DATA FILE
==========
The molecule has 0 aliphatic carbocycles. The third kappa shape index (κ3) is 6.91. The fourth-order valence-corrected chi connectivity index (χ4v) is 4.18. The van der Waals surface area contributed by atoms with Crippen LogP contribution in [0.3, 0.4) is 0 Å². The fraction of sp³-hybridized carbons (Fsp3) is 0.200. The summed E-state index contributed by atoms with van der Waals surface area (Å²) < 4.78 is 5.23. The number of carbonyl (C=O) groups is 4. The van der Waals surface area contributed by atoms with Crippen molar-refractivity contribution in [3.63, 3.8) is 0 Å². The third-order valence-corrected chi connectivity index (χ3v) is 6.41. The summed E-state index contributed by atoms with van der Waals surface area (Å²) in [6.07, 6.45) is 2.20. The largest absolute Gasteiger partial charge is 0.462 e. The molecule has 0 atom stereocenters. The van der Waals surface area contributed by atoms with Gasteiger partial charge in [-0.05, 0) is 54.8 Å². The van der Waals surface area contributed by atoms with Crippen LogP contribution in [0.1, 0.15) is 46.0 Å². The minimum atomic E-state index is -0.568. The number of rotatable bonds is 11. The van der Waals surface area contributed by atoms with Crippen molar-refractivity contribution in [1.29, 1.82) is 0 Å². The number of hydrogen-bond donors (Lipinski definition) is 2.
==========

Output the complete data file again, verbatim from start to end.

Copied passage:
The molecule has 0 aliphatic carbocycles. The third kappa shape index (κ3) is 6.91. The fourth-order valence-corrected chi connectivity index (χ4v) is 4.18. The van der Waals surface area contributed by atoms with Crippen LogP contribution in [0.3, 0.4) is 0 Å². The fraction of sp³-hybridized carbons (Fsp3) is 0.200. The summed E-state index contributed by atoms with van der Waals surface area (Å²) < 4.78 is 5.23. The number of carbonyl (C=O) groups is 4. The van der Waals surface area contributed by atoms with Crippen molar-refractivity contribution in [3.63, 3.8) is 0 Å². The third-order valence-corrected chi connectivity index (χ3v) is 6.41. The summed E-state index contributed by atoms with van der Waals surface area (Å²) in [6.07, 6.45) is 2.20. The largest absolute Gasteiger partial charge is 0.462 e. The molecule has 0 atom stereocenters. The van der Waals surface area contributed by atoms with Gasteiger partial charge in [-0.05, 0) is 54.8 Å². The van der Waals surface area contributed by atoms with Crippen LogP contribution in [0.1, 0.15) is 46.0 Å². The minimum atomic E-state index is -0.568. The number of rotatable bonds is 11. The van der Waals surface area contributed by atoms with Crippen molar-refractivity contribution in [1.29, 1.82) is 0 Å². The number of hydrogen-bond donors (Lipinski definition) is 2.